Blackbaud Security Incident – what to consider


Blackbaud has informed its clients of a security incident.

Protecture’s initial thoughts are:

  1. Blackbaud has taken the incident seriously, and have taken significant measures in response.
  2. They have some assurance (albeit it might not be worth much) from the hacker that they have deleted the data they stole.
  3. They are saying they have no evidence that the data went beyond the cybercriminal, was or will be misused; or will be disseminated or otherwise made available publicly.
  4. They also have no evidence that it hasn’t been misused…
  5. They are using a company to monitor the dark web as an extra precautionary measure.
  6. Financial data was not subject to the incident.

The questions to consider now:

  1. The key question for both whether to report to the ICO and/or the individuals affect is the actual or potential harm to people.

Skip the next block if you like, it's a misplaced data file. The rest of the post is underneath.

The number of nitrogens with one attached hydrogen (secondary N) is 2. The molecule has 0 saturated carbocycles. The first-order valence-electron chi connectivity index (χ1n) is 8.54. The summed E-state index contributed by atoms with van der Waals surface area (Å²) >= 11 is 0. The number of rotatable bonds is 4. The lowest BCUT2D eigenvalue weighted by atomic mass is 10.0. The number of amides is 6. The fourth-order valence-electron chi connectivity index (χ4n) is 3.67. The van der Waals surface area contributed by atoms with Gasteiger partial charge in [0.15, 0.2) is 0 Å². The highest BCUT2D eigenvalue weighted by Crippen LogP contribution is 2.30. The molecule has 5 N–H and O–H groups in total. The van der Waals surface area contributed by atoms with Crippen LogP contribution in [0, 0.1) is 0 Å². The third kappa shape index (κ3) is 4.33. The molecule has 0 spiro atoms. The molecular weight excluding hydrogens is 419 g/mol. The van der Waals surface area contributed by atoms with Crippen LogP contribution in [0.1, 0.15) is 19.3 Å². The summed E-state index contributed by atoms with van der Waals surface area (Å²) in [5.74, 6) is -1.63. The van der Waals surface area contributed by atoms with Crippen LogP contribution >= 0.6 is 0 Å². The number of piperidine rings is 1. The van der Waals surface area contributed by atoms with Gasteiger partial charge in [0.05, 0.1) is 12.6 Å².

2. In this case, where a major supplier has a breach, the reporting to the ICO almost becomes less significant as they will be aware of the breach by Blackbaud, and aware all its clients will have been affected in some way.
  3. The important thing to consider is, therefore, the potential harm to people given the nature and scope of the personal data, the context (who you are as an organisation) and purposes for which you used the CRM.
    1. Can you establish what data would, therefore, have been on the backup subject to the incident…and does this contain anything sensitive?
    2. Protecture clients could consider using our Breach Log, which has an Assessment tool where you can ask yourself questions about the breach and “score” the impact.
    3. And in Covid19 times, where online scams are more likely, and cybercriminals will use any data to improve (personalise) their phishing emails, it might mean there is an increased need and expectation to inform people (even if the risk is low) so they have the knowledge to at least lookout for anything unusual.
    4. This is what happened with Easyjet – see our article here:

We would also advise that you:

  1. Review your contract with Blackbaud to understand the position on liability and consider whether or not this is reportable to your insurers or any of your regulators (for example, the Charity Commission).
  1. Check your internal governance procedures to understand if this is a matter that needs to be reported to senior management (e.g. your Board of Trustees).